We’re tired of waking up, over and over, to gun tragedies

Share with others:


Print Email Read Later

For me, Groundhog Day is Punxsutawney Phil … or the classic Bill Murray movie that has become the symbol for endless repetition. But this year it took on some frustrating new meanings. I see Phil and I think of Congress. An ominous black shadow labeled National Rifle Association falls over the Capitol dome — and our terrified little senators and representatives cower in its wake.

I think of Bill Murray’s movie and I am reminded that it has been 420 days since Newtown. Which means Congress has had 420 chances to act to make our children safer. When it comes to endless repetition, how can we top Congress’ failure to help keep guns out of the hands of criminals, terrorists and the mentally disturbed by doing a simple thing like expanding background checks? (By the way, this would do nothing to interfere with a law-abiding citizen’s Second Amendment right to own a gun.)

In the 420 days of congressional gridlock since Newtown, another 33,000 American lives have been lost to gun violence, and more than 200 of them were children under 10. And we have had 36 more school shootings. Isn’t it time to rewrite the script? Maybe if we all call our senators and representatives every day we could convince them that our children’s right to life is more important than a criminal’s right to own a gun!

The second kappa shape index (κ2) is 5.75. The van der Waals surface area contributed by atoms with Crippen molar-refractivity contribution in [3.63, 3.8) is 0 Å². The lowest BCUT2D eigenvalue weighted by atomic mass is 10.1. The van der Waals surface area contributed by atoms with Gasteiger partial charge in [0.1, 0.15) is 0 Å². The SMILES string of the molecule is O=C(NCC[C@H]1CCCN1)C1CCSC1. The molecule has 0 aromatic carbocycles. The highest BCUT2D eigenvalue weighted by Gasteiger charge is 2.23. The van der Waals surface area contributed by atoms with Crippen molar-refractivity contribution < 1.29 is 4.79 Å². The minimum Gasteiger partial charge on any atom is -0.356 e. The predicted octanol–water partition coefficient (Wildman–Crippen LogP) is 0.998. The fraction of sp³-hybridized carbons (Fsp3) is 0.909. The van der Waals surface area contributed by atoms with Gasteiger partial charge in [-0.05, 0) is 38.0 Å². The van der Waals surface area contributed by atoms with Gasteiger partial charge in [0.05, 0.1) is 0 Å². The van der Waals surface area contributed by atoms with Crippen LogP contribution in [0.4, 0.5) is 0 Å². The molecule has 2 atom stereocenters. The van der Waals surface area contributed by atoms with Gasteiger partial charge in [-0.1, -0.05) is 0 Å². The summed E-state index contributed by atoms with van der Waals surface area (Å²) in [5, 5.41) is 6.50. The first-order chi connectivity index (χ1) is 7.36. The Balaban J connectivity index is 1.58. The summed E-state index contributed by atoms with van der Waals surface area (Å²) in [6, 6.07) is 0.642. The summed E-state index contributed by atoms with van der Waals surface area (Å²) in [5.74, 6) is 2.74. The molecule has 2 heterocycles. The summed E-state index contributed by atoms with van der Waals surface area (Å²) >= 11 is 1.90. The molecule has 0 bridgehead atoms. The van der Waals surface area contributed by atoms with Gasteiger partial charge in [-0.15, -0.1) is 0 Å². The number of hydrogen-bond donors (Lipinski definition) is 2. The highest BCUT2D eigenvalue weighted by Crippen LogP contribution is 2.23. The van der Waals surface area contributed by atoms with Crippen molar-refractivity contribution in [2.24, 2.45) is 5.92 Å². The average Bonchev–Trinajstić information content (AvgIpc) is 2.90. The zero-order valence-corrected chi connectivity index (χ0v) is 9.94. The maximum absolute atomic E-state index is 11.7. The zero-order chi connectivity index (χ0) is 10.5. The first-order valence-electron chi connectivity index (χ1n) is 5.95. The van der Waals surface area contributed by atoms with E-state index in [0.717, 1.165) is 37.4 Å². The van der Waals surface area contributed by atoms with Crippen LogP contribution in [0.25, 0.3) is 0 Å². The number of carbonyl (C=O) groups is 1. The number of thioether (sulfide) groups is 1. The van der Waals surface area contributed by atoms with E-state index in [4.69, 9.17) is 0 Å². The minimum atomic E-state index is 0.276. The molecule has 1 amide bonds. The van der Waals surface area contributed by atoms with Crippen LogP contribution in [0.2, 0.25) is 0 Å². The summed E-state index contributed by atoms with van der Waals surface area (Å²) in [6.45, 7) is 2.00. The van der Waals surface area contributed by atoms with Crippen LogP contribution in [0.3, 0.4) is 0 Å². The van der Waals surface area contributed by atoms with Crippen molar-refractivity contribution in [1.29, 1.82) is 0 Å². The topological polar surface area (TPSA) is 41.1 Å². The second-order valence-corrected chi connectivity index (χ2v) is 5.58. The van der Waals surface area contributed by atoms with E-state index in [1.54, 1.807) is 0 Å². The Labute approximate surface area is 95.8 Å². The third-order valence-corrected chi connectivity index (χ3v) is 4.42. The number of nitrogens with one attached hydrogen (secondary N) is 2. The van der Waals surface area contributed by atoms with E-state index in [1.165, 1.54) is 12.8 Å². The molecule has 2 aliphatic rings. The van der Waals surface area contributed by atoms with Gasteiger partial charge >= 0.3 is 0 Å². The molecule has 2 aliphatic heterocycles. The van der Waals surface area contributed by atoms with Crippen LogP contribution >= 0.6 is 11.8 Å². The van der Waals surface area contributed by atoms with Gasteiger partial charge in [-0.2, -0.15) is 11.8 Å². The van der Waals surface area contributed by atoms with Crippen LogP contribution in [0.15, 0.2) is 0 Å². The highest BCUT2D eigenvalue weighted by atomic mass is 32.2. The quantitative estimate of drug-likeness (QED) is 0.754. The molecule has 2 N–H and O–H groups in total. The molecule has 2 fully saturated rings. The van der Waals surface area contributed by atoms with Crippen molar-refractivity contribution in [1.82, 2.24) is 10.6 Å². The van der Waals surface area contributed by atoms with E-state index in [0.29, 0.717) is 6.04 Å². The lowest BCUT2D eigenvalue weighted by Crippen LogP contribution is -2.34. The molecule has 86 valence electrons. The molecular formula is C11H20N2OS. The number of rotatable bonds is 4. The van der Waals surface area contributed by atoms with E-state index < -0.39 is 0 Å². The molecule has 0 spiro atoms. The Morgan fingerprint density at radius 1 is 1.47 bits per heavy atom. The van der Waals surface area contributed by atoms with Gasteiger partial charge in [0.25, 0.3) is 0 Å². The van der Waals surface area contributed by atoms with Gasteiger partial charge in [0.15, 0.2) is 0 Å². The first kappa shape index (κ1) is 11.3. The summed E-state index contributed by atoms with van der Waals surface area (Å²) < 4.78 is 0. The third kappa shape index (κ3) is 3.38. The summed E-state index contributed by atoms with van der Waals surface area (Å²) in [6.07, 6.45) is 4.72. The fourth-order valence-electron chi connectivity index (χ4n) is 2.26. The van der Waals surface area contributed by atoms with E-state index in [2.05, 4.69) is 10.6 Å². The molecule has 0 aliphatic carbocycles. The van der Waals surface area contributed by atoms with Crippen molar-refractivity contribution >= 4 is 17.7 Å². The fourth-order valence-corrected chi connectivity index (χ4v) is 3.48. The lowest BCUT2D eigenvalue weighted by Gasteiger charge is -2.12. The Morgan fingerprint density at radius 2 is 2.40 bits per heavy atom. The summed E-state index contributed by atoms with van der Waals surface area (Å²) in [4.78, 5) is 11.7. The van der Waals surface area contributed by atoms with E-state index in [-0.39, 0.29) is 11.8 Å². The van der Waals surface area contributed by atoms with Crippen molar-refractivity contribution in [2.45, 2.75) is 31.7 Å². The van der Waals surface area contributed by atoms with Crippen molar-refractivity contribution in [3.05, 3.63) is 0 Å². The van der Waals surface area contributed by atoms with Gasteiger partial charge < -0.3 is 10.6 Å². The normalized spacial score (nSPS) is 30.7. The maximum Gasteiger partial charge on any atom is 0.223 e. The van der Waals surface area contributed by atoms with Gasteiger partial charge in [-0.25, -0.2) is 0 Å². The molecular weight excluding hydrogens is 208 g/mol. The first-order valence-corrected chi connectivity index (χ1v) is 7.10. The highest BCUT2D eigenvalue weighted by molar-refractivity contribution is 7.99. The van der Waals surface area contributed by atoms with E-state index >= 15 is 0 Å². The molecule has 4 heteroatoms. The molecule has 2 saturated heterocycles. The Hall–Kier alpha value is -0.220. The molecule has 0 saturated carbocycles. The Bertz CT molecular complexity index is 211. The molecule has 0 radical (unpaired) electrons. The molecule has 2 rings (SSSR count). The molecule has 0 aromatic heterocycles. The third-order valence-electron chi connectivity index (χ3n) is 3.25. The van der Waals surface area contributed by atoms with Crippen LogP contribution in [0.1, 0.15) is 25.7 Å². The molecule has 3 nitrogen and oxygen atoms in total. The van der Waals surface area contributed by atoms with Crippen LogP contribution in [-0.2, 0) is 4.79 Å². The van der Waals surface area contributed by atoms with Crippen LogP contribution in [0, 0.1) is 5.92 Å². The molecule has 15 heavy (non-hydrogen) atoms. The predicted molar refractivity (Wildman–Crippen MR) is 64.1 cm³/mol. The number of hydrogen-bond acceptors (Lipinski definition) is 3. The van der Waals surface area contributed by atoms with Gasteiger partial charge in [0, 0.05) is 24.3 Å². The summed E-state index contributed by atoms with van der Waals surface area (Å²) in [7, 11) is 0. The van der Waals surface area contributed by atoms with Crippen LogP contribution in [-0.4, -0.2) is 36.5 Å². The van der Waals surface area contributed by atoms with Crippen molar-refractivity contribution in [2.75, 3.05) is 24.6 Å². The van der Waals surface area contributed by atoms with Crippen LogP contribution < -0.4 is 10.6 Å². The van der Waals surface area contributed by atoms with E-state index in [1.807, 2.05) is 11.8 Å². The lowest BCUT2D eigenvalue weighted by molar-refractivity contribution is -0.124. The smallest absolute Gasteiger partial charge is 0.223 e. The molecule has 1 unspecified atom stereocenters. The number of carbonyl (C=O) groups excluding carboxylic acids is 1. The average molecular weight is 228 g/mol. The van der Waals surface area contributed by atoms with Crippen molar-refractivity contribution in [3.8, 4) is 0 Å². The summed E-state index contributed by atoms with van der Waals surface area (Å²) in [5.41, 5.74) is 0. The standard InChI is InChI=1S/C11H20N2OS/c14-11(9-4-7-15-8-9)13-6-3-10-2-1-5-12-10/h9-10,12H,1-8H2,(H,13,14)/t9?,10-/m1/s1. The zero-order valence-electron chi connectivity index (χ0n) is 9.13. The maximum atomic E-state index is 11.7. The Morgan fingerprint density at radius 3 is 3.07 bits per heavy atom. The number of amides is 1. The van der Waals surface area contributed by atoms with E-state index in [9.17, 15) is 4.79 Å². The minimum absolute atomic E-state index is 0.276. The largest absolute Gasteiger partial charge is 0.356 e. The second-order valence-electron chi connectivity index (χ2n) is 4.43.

CINDY ZETH-SCIULLI
Whitehall


Join the conversation:

Commenting policy | How to report abuse
To report inappropriate comments, abuse and/or repeat offenders, please send an email to socialmedia@post-gazette.com and include a link to the article and a copy of the comment. Your report will be reviewed in a timely manner. Thank you.
Commenting policy | How to report abuse

Advertisement
Advertisement
Advertisement

You have 2 remaining free articles this month

Try unlimited digital access

If you are an existing subscriber,
link your account for free access. Start here

You’ve reached the limit of free articles this month.

To continue unlimited reading

If you are an existing subscriber,
link your account for free access. Start here